When you have a few extra hours on the weekend, why not give your oven a clean? It helps to make your oven cook evenly and last longer, and it is another way to have your house look and feel cleaner. This article will show you a few tips to understand your self-cleaning oven.
- Instructions – What to do if you don’t have them: Most models made in the last 10 to 15 years have full instruction booklets available online that you can search on the company website that your oven belongs to. You will likely need the full model name to be able to find the instructions, so make sure you make a quick search if you are uncertain.
- Porcelain Enamel, also called ‘pyrolytic coating’- What is it, and how do you treat it?: It is an enamel layer on the inside of your oven that helps your oven to heat up to such high temperatures. It is not made of Teflon, as the word Pyrolytic may have you think. It actually uses a fired porcelain layer that helps to loosen and remove dirt, grime, and grease using heat.
- Pre-cleaning precautions: Ensure that you have proper ventilation, remove loose stuck-on food with a damp towel if possible, remove the internal oven racks, and keep any pets and young children away. For certain models, you can also move your oven away from the wall, but make sure this works with your particular oven, and don’t try it while the self-clean cycle is on.
- Heat: in some self-cleaning ovens can reach from 900 to 1000 degrees. Because of this, they must self-lock while cleaning. Almost all modern self-cleaning ovens have a lock setting during self-cleaning to avoid any potential accidents. You should hear a sharp click after you have set the self-clean cycle, and even gently check to make sure the lock is set to avoid any accidents.
- Timing – Make sure you have 3-4 hours to clean the oven: The entire process can take 4 hours, it depends on the oven you have and what your instruction manual indicates. If you have already planned a cleaning day, see if you can include an oven clean, as you should try and clean the oven about once a season. Turn on the cleaning cycle before you clean your kitchen and move on to other areas of your home while the oven is on, and make your way back to the kitchen as the last room on your list. Once the cycle is done and you have begun scrubbing your kitchen, take on the final steps with your self-cleaning oven, making sure it has finished cleaning.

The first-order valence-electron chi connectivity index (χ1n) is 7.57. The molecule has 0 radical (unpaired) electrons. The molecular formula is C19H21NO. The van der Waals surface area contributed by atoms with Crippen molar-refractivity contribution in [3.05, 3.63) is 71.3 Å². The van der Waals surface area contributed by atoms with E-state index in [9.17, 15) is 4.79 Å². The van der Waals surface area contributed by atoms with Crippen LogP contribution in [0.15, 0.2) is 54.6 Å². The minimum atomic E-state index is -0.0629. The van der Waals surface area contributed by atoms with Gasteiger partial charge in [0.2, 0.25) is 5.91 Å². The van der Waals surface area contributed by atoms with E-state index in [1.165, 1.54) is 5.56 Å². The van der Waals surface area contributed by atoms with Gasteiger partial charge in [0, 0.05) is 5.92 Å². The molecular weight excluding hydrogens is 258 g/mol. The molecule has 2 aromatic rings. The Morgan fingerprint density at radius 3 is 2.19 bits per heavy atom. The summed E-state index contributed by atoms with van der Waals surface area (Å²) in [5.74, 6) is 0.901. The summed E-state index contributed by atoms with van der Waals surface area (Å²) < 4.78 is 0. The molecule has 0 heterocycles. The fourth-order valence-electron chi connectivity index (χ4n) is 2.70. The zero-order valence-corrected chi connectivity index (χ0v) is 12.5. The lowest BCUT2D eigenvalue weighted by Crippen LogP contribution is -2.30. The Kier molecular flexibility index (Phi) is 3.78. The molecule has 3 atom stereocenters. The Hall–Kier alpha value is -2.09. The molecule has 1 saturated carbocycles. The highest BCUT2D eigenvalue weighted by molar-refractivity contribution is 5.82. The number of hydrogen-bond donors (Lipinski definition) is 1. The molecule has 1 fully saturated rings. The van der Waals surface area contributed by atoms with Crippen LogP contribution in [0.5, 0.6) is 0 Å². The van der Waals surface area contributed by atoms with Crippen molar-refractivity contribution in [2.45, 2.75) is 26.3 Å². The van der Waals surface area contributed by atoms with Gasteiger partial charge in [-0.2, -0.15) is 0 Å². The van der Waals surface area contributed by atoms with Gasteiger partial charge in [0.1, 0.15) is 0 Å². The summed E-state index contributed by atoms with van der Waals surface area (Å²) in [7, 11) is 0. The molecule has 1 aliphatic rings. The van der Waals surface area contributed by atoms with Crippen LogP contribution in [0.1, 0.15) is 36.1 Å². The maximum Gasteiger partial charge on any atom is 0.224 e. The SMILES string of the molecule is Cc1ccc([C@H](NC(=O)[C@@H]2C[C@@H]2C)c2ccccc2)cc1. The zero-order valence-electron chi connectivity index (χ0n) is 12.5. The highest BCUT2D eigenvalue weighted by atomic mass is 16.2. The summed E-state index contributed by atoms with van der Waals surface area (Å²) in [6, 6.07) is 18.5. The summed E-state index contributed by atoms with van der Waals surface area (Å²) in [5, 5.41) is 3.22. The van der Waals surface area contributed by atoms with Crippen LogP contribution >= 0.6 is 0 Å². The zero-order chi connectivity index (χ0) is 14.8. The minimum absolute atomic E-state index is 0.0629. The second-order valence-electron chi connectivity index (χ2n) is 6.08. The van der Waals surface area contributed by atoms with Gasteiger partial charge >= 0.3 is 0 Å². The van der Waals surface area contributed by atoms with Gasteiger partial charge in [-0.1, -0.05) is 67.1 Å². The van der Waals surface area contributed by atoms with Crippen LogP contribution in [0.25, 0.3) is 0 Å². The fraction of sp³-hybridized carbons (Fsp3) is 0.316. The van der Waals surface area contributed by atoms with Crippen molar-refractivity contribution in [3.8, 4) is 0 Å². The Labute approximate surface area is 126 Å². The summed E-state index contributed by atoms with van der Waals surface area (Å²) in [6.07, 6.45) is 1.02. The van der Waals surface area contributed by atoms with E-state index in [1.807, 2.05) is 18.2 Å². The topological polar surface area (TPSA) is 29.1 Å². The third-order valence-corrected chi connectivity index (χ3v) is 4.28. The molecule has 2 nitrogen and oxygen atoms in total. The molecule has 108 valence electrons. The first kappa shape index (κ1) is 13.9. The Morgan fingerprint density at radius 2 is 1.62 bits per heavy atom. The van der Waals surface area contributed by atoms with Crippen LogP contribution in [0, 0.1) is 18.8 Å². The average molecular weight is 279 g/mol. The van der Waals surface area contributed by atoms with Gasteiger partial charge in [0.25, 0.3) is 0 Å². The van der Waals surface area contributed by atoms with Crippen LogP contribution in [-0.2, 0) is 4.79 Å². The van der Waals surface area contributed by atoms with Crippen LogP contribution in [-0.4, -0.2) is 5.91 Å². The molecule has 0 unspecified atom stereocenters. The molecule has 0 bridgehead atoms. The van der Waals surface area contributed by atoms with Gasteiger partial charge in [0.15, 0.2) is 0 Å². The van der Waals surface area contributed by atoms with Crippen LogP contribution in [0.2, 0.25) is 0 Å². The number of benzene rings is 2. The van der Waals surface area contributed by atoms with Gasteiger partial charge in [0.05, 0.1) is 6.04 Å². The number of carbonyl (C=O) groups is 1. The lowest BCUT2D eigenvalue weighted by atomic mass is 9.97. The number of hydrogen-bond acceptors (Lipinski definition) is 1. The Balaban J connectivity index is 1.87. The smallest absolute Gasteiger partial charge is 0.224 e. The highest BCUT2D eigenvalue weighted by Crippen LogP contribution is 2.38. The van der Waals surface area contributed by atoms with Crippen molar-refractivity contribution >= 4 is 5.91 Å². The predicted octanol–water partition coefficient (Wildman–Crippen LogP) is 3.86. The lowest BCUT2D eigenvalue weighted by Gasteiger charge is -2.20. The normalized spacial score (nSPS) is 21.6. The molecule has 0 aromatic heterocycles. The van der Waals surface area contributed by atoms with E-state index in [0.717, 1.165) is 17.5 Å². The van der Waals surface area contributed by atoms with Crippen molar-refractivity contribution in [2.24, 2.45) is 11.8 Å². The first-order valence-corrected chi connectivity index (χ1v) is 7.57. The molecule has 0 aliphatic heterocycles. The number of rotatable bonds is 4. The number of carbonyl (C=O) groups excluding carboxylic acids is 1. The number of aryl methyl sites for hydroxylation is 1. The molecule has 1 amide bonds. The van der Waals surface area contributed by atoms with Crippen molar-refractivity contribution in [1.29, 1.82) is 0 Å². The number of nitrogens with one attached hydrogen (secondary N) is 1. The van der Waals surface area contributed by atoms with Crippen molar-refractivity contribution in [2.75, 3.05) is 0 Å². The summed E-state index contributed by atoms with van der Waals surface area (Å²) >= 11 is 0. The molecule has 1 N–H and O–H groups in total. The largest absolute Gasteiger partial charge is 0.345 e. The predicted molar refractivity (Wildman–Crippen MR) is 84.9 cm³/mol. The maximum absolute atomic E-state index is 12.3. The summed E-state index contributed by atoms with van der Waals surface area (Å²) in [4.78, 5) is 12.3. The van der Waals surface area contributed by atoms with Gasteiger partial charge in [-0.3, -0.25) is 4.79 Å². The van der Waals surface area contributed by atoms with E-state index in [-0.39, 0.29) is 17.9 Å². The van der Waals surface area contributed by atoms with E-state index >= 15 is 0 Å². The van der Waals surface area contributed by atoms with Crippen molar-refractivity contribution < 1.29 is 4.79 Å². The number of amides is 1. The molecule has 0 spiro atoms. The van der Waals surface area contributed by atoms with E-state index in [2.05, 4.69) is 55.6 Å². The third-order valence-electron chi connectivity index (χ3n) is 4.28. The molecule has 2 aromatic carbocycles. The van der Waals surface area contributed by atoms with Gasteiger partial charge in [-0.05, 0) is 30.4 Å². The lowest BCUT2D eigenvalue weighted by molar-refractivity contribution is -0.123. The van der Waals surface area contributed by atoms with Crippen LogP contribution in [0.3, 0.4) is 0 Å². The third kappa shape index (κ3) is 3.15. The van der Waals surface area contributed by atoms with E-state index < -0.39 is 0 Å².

- WASH AFTER CYCLE – remove all the ash left from the bottom of the oven that has been dislodged during cleaning with a damp cloth. If there is any grime left on the oven door after you have run the self-clean cycle, sprinkle baking soda onto the door and spray some water, enough to make a paste. Leave the mix on as long as you feel is necessary, and simply wipe it away. The use of any bottled or aerosol oven cleaners is completely unnecessary at this point, as your cleaning cycle has been completed.
How do the steam clean ovens work, compared to the heat cycle?
Contrary to popular belief, steam self-cleaning ovens are just as effective as high-temperature self-cleaners as long as you run a cleaning cycle more often. The recommended amount per year is every 2 months. They tend to take less time and help your oven cook more evenly, efficiently, and last longer.
Whether you have a steam or extreme heat self-cleaning oven, once the cycle is finished and the racks are put back in, it is still a good idea to wipe and sanitize the stovetop, remove any elements on your stovetop and lift up the range to clean any dirt or grime that may be underneath the stove. Then, your oven is completely cleaned for another season. So, what are you waiting for?